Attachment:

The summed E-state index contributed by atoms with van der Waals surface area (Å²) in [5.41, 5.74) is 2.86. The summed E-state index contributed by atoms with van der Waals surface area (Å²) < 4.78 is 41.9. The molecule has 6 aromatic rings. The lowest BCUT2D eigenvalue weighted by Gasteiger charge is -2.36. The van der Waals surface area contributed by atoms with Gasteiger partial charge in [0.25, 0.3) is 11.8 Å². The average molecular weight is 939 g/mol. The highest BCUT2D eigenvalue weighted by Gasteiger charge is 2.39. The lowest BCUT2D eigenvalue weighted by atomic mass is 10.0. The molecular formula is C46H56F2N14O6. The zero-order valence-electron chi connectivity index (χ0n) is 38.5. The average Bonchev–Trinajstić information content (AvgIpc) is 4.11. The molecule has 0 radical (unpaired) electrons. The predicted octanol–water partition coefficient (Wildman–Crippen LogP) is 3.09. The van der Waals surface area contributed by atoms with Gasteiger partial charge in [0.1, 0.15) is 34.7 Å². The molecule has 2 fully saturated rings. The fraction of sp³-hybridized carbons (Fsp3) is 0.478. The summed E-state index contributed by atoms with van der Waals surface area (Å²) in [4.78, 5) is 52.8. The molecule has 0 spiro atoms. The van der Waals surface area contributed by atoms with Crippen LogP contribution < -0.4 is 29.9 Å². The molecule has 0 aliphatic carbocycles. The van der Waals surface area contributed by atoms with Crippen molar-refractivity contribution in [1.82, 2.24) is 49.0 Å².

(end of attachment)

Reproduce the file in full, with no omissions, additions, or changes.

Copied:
The summed E-state index contributed by atoms with van der Waals surface area (Å²) in [5.41, 5.74) is 2.86. The summed E-state index contributed by atoms with van der Waals surface area (Å²) < 4.78 is 41.9. The molecule has 6 aromatic rings. The lowest BCUT2D eigenvalue weighted by Gasteiger charge is -2.36. The van der Waals surface area contributed by atoms with Gasteiger partial charge in [0.25, 0.3) is 11.8 Å². The average molecular weight is 939 g/mol. The highest BCUT2D eigenvalue weighted by Gasteiger charge is 2.39. The lowest BCUT2D eigenvalue weighted by atomic mass is 10.0. The molecular formula is C46H56F2N14O6. The zero-order valence-electron chi connectivity index (χ0n) is 38.5. The average Bonchev–Trinajstić information content (AvgIpc) is 4.11. The molecule has 0 radical (unpaired) electrons. The predicted octanol–water partition coefficient (Wildman–Crippen LogP) is 3.09. The van der Waals surface area contributed by atoms with Gasteiger partial charge in [0.1, 0.15) is 34.7 Å². The molecule has 2 fully saturated rings. The fraction of sp³-hybridized carbons (Fsp3) is 0.478. The summed E-state index contributed by atoms with van der Waals surface area (Å²) in [4.78, 5) is 52.8. The molecule has 0 spiro atoms. The van der Waals surface area contributed by atoms with Crippen LogP contribution < -0.4 is 29.9 Å². The molecule has 0 aliphatic carbocycles. The van der Waals surface area contributed by atoms with Crippen molar-refractivity contribution in [1.82, 2.24) is 49.0 Å².